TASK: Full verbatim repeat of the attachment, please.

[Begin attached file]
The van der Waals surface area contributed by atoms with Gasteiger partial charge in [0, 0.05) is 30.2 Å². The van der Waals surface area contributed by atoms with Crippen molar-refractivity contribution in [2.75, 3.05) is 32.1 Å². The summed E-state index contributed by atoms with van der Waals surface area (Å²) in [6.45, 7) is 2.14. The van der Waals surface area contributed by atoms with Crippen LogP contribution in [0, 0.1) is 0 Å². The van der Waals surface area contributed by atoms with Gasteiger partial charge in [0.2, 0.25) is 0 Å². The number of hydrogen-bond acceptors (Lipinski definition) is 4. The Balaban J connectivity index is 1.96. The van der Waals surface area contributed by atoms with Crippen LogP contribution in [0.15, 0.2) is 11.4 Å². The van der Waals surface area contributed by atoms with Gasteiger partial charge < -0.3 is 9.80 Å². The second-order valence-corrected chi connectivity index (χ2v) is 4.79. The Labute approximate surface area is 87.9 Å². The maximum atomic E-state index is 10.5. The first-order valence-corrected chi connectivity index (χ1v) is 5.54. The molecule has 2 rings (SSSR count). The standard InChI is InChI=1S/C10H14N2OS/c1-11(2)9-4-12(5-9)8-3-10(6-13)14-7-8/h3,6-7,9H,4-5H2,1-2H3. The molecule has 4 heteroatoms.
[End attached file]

The van der Waals surface area contributed by atoms with Gasteiger partial charge in [0, 0.05) is 30.2 Å². The van der Waals surface area contributed by atoms with Crippen molar-refractivity contribution in [2.75, 3.05) is 32.1 Å². The summed E-state index contributed by atoms with van der Waals surface area (Å²) in [6.45, 7) is 2.14. The van der Waals surface area contributed by atoms with Crippen LogP contribution in [0, 0.1) is 0 Å². The van der Waals surface area contributed by atoms with Gasteiger partial charge in [0.2, 0.25) is 0 Å². The number of hydrogen-bond acceptors (Lipinski definition) is 4. The Balaban J connectivity index is 1.96. The van der Waals surface area contributed by atoms with Crippen LogP contribution in [0.15, 0.2) is 11.4 Å². The van der Waals surface area contributed by atoms with Gasteiger partial charge < -0.3 is 9.80 Å². The second-order valence-corrected chi connectivity index (χ2v) is 4.79. The Labute approximate surface area is 87.9 Å². The maximum atomic E-state index is 10.5. The first-order valence-corrected chi connectivity index (χ1v) is 5.54. The molecule has 2 rings (SSSR count). The standard InChI is InChI=1S/C10H14N2OS/c1-11(2)9-4-12(5-9)8-3-10(6-13)14-7-8/h3,6-7,9H,4-5H2,1-2H3. The molecule has 4 heteroatoms.